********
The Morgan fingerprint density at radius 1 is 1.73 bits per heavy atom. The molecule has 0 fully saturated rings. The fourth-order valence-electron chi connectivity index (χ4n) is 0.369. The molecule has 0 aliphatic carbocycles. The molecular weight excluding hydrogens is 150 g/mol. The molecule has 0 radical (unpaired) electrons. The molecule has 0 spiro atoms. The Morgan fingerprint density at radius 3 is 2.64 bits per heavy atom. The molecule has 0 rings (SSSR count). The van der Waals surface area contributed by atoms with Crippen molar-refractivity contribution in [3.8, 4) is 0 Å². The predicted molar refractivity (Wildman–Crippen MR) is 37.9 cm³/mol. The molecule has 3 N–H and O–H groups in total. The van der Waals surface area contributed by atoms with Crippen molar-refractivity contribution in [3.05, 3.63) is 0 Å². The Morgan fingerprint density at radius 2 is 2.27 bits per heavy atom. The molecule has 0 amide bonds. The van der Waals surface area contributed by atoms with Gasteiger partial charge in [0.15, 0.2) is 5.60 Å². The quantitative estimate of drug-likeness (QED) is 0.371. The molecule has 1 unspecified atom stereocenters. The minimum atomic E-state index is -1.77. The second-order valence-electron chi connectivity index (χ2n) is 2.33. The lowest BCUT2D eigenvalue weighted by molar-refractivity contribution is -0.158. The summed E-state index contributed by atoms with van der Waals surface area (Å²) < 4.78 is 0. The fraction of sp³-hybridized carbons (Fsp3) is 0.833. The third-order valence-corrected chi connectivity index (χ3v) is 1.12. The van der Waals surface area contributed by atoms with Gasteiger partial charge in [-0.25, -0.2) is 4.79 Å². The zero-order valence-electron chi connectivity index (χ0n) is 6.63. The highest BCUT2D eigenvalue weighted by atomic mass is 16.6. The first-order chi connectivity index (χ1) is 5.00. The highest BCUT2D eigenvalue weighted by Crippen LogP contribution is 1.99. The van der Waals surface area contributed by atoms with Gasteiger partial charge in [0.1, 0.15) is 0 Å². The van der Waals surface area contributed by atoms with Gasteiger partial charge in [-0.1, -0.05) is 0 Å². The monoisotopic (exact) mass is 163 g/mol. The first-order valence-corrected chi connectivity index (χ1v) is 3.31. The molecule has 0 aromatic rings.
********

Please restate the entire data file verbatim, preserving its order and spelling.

The Morgan fingerprint density at radius 1 is 1.73 bits per heavy atom. The molecule has 0 fully saturated rings. The fourth-order valence-electron chi connectivity index (χ4n) is 0.369. The molecule has 0 aliphatic carbocycles. The molecular weight excluding hydrogens is 150 g/mol. The molecule has 0 radical (unpaired) electrons. The molecule has 0 spiro atoms. The Morgan fingerprint density at radius 3 is 2.64 bits per heavy atom. The molecule has 0 rings (SSSR count). The van der Waals surface area contributed by atoms with Crippen molar-refractivity contribution in [3.8, 4) is 0 Å². The predicted molar refractivity (Wildman–Crippen MR) is 37.9 cm³/mol. The molecule has 3 N–H and O–H groups in total. The van der Waals surface area contributed by atoms with Crippen molar-refractivity contribution in [3.05, 3.63) is 0 Å². The Morgan fingerprint density at radius 2 is 2.27 bits per heavy atom. The molecule has 0 amide bonds. The van der Waals surface area contributed by atoms with Gasteiger partial charge in [0.15, 0.2) is 5.60 Å². The quantitative estimate of drug-likeness (QED) is 0.371. The molecule has 1 unspecified atom stereocenters. The minimum atomic E-state index is -1.77. The second-order valence-electron chi connectivity index (χ2n) is 2.33. The lowest BCUT2D eigenvalue weighted by molar-refractivity contribution is -0.158. The summed E-state index contributed by atoms with van der Waals surface area (Å²) < 4.78 is 0. The fraction of sp³-hybridized carbons (Fsp3) is 0.833. The third-order valence-corrected chi connectivity index (χ3v) is 1.12. The van der Waals surface area contributed by atoms with Gasteiger partial charge in [-0.25, -0.2) is 4.79 Å². The zero-order valence-electron chi connectivity index (χ0n) is 6.63. The highest BCUT2D eigenvalue weighted by atomic mass is 16.6. The first-order chi connectivity index (χ1) is 5.00. The highest BCUT2D eigenvalue weighted by Crippen LogP contribution is 1.99. The van der Waals surface area contributed by atoms with Gasteiger partial charge in [0.1, 0.15) is 0 Å². The van der Waals surface area contributed by atoms with Gasteiger partial charge in [-0.1, -0.05) is 0 Å². The monoisotopic (exact) mass is 163 g/mol. The first-order valence-corrected chi connectivity index (χ1v) is 3.31. The molecule has 0 aromatic rings.